Foreign exchange rates can fluctuate drastically each day, and if you understand those fluctuations, you can save you some serious rubles.

Research Currency Fluctuations

The same can be said about currency fluctuations. If you have flexible travel destinations, do some research and go somewhere the US dollar is strong. In some countries, like Brazil, it’s worth over 4.5 times what it’s worth here in the States!

Using Credit and Debit Cards

If you have credit or debit cards that you plan on using, call and let them know you’re leaving the country. Your purchases could get flagged once you start spending money in a foreign country, and your card could be deactivated. The last thing you want to do is spend your precious vacation time verifying your identity on the phone with “Brian from customer support.”

While you’re at it, check and make sure your cards are accepted in the country you’re visiting. Visa, Mastercard, and Discover are widely accepted, but not always.

If you’re using a credit card, check the benefits. Credit cards that offer international travel benefits are handy in these cases because you can usually avoid fees (and rack up points!).

Traveling Safely with Your Money

It’s vital to keep your money safe. Tourists may look silly with fanny packs, but there’s a reason they use them: fanny packs aren’t easily ripped out of your hands.

I’m not saying you need a fanny pack—just be aware when you are out and about. If you’re staying somewhere secure, consider taking only the money you need for the day and leave the rest there. And for the record, a hotel drawer is not a safe place!

Make a Money Plan (and Stick to It!)

This is standard advice, but it needs to be stated. You’ll be in a foreign country. If you run out of money, the pickle you’re in is a little bit bigger. 

Make a list of everything you might spend money on, even the dumb stuff, and make a budget. It’s better to be prepared than to be left out in the rain with only your suitcase to cover you (trust me on this).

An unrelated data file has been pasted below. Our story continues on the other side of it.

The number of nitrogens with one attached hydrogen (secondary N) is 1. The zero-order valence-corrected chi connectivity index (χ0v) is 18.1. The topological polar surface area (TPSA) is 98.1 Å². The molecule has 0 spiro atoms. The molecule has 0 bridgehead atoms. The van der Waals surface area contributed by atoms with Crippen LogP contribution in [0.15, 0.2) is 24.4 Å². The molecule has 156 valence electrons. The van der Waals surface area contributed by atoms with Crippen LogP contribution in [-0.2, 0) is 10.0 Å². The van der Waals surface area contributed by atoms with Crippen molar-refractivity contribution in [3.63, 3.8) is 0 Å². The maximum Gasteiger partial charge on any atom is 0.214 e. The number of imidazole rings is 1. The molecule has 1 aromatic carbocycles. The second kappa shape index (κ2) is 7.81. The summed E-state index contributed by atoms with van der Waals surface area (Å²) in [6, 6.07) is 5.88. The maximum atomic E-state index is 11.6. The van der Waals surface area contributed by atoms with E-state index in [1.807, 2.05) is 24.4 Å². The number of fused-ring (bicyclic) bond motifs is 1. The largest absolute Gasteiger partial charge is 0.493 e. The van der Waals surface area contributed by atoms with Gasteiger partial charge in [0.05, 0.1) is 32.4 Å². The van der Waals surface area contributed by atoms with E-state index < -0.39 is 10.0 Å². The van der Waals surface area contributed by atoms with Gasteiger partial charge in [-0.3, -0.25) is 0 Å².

Budget Your Travel Spending

It’s crucial to keep checking and updating your budget. It’s easy to get off track and spend more than you planned. Keep your budget updated, so you’re not surprised if your card is declined at dinner. Here are a few things you should include in your budget and a sample spreadsheet to use:           

Budget Item Expected Cost Notes
Food Breakfast, lunch, dinner, and snacks should be included in this.
Hotel or Lodging Make sure to ask about any additional fees not included in the daily price.
Transportation Bus passes, taxi fares, and plane tickets.
Tourist Activities and Sightseeing Look for citywide passes that include multiple places.
Souvenirs Try to not buy them from the major tourist locations because the prices will be elevated.
Extra Emergency Cash Always bring just-in-case money!


Leftover Foreign Currency

After you’ve seen Buckingham Palace and have made it safely home, what do you do with the unused money? Well, you could:

  • Save it for future trips – If you’re a constant traveler, then it’s a no-brainer when it comes to what you should do with leftover foreign money. Save it for next time (in a safe place, of course).
  • Keep it as a souvenir – I like to make scrapbook pages and shadow boxes. Keeping a bit of your leftover money like this is a fun way to remember a vacation.
  • Trade or give it away – Maybe your friends or family members are going on an international trip soon? Give (or sell) your foreign currency to them. 
  • Donate it – At the end of your trip, you could always find somewhere and donate what you have left. Stuff it in a change jar or pay for someone’s coffee. Share a bit of your wealth in a foreign land.
  • Exchange it back – Or you could do the boring thing and exchange it back for cash, but chances are there is so little left that the fees and exchange rates will eat most of it up—your call.


If all of that was way too much, here’s the breakdown of the important stuff: 

  1. Find out what currency you need (and understand it!).
  2. Exchange $ for that currency at your local bank to get the best exchange rates.
  3. Let your bank and credit card companies know before you leave the country.
  4. Use credit cards with travel benefits to avoid fees.
  5. Make a budget and stick to it.

Money isn’t the most memorable part of a trip, but it is one of the most vital components. Get the most out of your money and prepare early. I’ll bet you £10 you won’t regret it!